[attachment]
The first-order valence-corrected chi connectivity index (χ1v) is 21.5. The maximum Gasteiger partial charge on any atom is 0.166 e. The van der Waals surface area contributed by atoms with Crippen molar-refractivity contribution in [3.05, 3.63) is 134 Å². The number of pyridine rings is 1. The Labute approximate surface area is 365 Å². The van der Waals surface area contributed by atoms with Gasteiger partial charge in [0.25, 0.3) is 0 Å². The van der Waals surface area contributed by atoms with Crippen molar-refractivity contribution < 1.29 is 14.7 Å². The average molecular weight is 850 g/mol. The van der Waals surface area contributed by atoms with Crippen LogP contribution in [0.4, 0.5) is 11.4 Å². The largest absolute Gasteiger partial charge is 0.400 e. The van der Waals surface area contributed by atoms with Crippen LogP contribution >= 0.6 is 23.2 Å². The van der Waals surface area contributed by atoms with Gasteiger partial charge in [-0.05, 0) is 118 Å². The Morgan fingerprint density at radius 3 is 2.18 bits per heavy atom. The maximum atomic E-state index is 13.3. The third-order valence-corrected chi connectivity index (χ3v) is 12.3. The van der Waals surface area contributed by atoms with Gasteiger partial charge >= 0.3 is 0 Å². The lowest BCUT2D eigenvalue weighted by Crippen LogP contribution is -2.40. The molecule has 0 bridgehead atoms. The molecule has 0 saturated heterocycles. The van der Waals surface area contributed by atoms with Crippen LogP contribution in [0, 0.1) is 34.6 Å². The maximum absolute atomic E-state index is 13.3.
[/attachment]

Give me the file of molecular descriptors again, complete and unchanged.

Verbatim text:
The first-order valence-corrected chi connectivity index (χ1v) is 21.5. The maximum Gasteiger partial charge on any atom is 0.166 e. The van der Waals surface area contributed by atoms with Crippen molar-refractivity contribution in [3.05, 3.63) is 134 Å². The number of pyridine rings is 1. The Labute approximate surface area is 365 Å². The van der Waals surface area contributed by atoms with Gasteiger partial charge in [0.25, 0.3) is 0 Å². The van der Waals surface area contributed by atoms with Crippen molar-refractivity contribution < 1.29 is 14.7 Å². The average molecular weight is 850 g/mol. The van der Waals surface area contributed by atoms with Crippen LogP contribution in [0.4, 0.5) is 11.4 Å². The largest absolute Gasteiger partial charge is 0.400 e. The van der Waals surface area contributed by atoms with Crippen LogP contribution >= 0.6 is 23.2 Å². The van der Waals surface area contributed by atoms with Gasteiger partial charge in [-0.05, 0) is 118 Å². The Morgan fingerprint density at radius 3 is 2.18 bits per heavy atom. The maximum atomic E-state index is 13.3. The third-order valence-corrected chi connectivity index (χ3v) is 12.3. The van der Waals surface area contributed by atoms with Gasteiger partial charge >= 0.3 is 0 Å². The lowest BCUT2D eigenvalue weighted by Crippen LogP contribution is -2.40. The molecule has 0 bridgehead atoms. The molecule has 0 saturated heterocycles. The van der Waals surface area contributed by atoms with Crippen LogP contribution in [0, 0.1) is 34.6 Å². The maximum absolute atomic E-state index is 13.3.